Picture the meeting: you or your client have received a VAT assessment or a decision from HM Revenue & Customs concerning how a business accounts for VAT, which threatens to have an adverse impact on the business, cost money and possibly also impact on how it deals with its customers.

As HMRC administers VAT, surely the assessment must be correct? Sadly, this is not always the case; VAT inspectors and HMRC's policy unit have been found to be incorrect on a number of occasions, which is why HMRC has a review system in place to make it possible for those on the receiving end of incorrect decisions to challenge them.

However, the procedure to follow when challenging a VAT assessment or a decision regarding a VAT matter is not always correctly understood. As such, if you or your business are seeking a review of a VAT assessment, it is important to get the right advice on how the process works.

When is an assessment review necessary?

HMRC can sometimes make mistakes in the way it assesses a company’s VAT obligations, or can apply the rules in a way that are open to interpretation or disagreement. When this happens, the business in question may wish to request an assessment review.

When making a decision on tax obligations, HMRC is expected to write a letter to the affected organisation and explain the reason for a decision, but there are many instances where assessments have been issued without a written reason being provided.

This can cause obvious problems when the business does not understand HMRC's reason for the decision, or when it is believed that the assessment may be issued based on a misunderstanding of the facts by HMRC. At The VAT People, we have seen numerous examples of this, including:

  • One VAT assessment we dealt with was issued on the basis that certain costs had been incurred for the benefit of another business, as the costs did not (according to HMRC) relate to products that the business supplied, and were instead sold by the other company. In actual fact, both businesses sold the same products but to different markets, so HMRC's decision was found to be based on incorrect information
  • In another case, a VAT inspector's calculation of the amount of VAT due on sales made by a cash business used an estimation based on takings monitored by HMRC over a very limited time period. This resulting estimate was simply incorrect and massively overstated, leading to the assessment being withdrawn in full.

How can I request an assessment review from HMRC?

A business has 30 days to request a review of an HMRC decision, or alternatively it can appoint an advisor to do so on its behalf. This is seen as different to making a formal VAT appeal.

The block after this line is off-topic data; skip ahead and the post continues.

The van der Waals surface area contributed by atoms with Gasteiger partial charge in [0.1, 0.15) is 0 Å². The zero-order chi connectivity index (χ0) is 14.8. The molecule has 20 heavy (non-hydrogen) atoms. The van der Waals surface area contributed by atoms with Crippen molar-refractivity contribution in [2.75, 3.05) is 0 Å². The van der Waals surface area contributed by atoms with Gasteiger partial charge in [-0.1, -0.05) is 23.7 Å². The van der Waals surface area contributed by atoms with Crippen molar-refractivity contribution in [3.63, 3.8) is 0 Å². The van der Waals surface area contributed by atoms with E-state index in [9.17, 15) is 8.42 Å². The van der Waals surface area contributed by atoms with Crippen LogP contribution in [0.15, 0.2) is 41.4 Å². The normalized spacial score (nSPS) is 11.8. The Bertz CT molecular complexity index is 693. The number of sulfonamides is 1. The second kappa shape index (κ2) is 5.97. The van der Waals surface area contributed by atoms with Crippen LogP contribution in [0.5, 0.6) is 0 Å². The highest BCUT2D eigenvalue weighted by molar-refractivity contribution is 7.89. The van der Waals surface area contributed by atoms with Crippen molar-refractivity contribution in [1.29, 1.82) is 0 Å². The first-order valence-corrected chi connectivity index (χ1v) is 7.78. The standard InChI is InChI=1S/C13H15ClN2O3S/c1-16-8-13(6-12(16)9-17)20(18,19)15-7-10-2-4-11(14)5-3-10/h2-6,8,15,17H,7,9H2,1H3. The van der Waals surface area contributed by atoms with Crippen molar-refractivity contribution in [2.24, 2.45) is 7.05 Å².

It is also possible to gain a review of the assessment outside of the 30-day period if additional information can be provided, or in the event that HMRC has got the facts wrong. HMRC will then have 45 days to review the decision unless they require additional time; although not made clear in the official guidance, if a business refuses HMRC this additional time to carry out a review, their original decision will simply be upheld.

Additionally, it is sometimes possible to secure an assessment review beyond the 30-day time limit, but only with the agreement of the tribunal chairman and HMRC. As such, it is always best to launch an appeal before this deadline.

What alternatives are there to a VAT assessment review?

The main alternative to a formal appeal is HMRC's alternative dispute resolution (ADR) service, which may be a good option where the source of the dispute is something that is open to discussion, such as the amount of VAT at stake on an estimated assessment.

It is also useful to consider ADR when it appears that HMRC has misinterpreted or misunderstood the facts of a case. However, its use may be more limited for issues that relate to HMRC's interpretation of the law.

Finally, if HMRC’s decision is upheld even after a review process, it is possible to appeal to the First Tier Tribunal (Tax), or indeed to skip the review process entirely and go straight to the tribunal stage.

Generally, appeals are only heard if the VAT at stake is paid in advance. However, if it can be proven that payment would cause the business to suffer adversely, then the appeal can proceed with the disputed tax remaining unpaid.

Find out more

If you would like to know more about launching a VAT assessment review or making a formal appeal against an HMRC decision, visit our dedicated HMRC assessment reviews service page.

You can also call our free VAT helpline on 0333 3638 012 to speak to one of our expert VAT consultants if there is a specific question you would like to ask.

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